Are people in their 20s having as much fun as it seems? Above: Clubbers at… (Los Angeles Times )
My 24-year-old brother called me in a panic the other night. It wasn’t anything urgent, really, just his life. Specifically, how it would turn out.
It was the type of anxiety that’s par for the course when you’re in your 20s and facing an uncertain future. For all the benefits of our youth, dreaming of what comes next can feel like a real nightmare.
His concerns were all over the map, some serious and some silly, and I’m afraid I didn’t give him the best advice. As the beneficiary of the lessons learned from my mistakes, my brother often leans on me for how to navigate tricky situations, but I had no idea what to tell him. So I told him what my grandpa told me: “What do you have to worry about? You’re young.” It’s either total nonsense or profound philosophy, depending on how you read it.
I like to remember my early 20s as a time when every new development -- a new boyfriend, a better job -- was an exciting surprise. Like every accomplishment or first-time experience was as thrilling as opening a present on Christmas morning. But when it comes to what I remember, I’m a revisionist. I only like to remember the good parts.
The truth is, I was an anxious young adult too, desperate to know what my early 30s would look like. If I had any spontaneous moments at all, I can guarantee you that I’d planned them at least three weeks in advance.
As I talked to my brother, I can’t tell you how relieved I felt to have finally come out the other end. While I’d been busy plotting my future, planning my next steps and worrying whether anything at all would pan out, things actually did start to fall into place. More appropriate advice to my brother should have been: Set goals and work as hard as you can while you can still get away with three hours of sleep.
We can say one's 20s are for pure, unadulterated hedonism, but actually, these are formative years.
In an Op-Ed that ran in The Times’ Opinion pages last year, Meg Jay, a clinical psychologist at the University of Virginia, warned recent college grads to take their lives seriously: “Our 20s are life's developmental sweet spot. They matter. A lot.”
She continued: “About two-thirds of lifetime wage growth happens during the first 10 years of a career, with the biggest gains coming from job-hopping or earning advanced degrees before marriage, family and mortgages take hold. Even the underemployed can take heart in knowing that wage losses disappear by about age 30, if they move through post-college jobs and degrees strategically.” (Larry David of “Curb Your Enthusiasm” and “Seinfeld” fame gave similarly good advice last year.)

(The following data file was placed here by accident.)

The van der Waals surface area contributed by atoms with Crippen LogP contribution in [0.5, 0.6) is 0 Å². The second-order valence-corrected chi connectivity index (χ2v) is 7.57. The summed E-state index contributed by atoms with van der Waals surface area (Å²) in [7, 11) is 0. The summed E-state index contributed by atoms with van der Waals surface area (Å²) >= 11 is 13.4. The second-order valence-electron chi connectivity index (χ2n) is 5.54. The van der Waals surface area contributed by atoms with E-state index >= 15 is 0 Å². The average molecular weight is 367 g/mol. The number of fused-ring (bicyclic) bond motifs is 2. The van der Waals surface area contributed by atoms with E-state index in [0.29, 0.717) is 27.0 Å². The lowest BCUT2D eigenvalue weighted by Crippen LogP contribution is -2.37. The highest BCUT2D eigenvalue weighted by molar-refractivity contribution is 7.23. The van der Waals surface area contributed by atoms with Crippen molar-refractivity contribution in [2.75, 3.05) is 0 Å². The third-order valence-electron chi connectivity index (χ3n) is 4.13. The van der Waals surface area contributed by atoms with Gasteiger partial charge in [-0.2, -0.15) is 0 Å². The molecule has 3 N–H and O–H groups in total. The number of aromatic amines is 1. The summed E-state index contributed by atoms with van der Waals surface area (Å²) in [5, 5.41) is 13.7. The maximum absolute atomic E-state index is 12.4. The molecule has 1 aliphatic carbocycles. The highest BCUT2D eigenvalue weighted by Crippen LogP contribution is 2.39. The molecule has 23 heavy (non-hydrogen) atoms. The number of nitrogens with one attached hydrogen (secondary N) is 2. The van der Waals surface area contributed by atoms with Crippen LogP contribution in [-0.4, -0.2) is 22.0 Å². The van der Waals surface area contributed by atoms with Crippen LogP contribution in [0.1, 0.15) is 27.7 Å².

No pressure, brother.
Jay concluded her Op-Ed with this advice: "30 is not the new 20. Don't be defined by what you didn't know or do. You're deciding your life right now."
A recent piece on Jezebel, “You’ll Never Forget Your Twenties, Because That’s When You Become Who You Are,” points to research that concurs.
Instead of thinking that my brother was taking himself too seriously, I should have encouraged his neurosis. I’m even more convinced of that after reading Camille Sweeney and Josh Gosfield’s Opinion piece in the Sunday New York Times:
In interviews we did with high achievers for a book, we expected to hear that talent, persistence, dedication and luck played crucial roles in their success. Surprisingly, however, self-awareness played an equally strong role.
The successful people we spoke with -- in business, entertainment, sports and the arts -- all had similar responses when faced with obstacles: they subjected themselves to fairly merciless self-examination that prompted reinvention of their goals and the methods by which they endeavored to achieve them. […]
No one’s idea of a good time is to take a brutal assessment of their animating assumptions and to acknowledge that those may have contributed to their failure. It’s easy to find pat ways to explain why the world has not adequately rewarded our efforts. But what we learned from conversation with high achievers is that challenging our assumptions, objectives, at times even our goals, may sometimes push us further than we thought possible.
Will everything go as planned? Of course not. As the above article points out, sometimes the outcome will surpass your wildest dreams. And sometimes, as President Obama reminded us in his inaugural address Monday, we’ll find ourselves at a total loss: “We recognize that no matter how responsibly we live our lives, any one of us, at any time, may face a job loss, or a sudden illness, or a home swept away in a terrible storm.”
There is no light at the end of the tunnel really. Yeah, things get easier as parts of your life fall into place. But I don’t know: Do you ever really want things to get too easy? I’m only eight years older than my brother, which to him is an eternity, I know. He thinks I’m Yoda, when the truth is I’m just a yenta who loves to hear about what’s going on in other people’s lives and give (un)solicited advice. We’re still in the same boat though. I have no idea how this thing plays out.
Were we to have a repeat of our recent phone call though, I’d tell him not to worry so much about worrying -- or better still, to let his worries empower him.
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Follow Alexandra Le Tellier on Twitter @alexletellier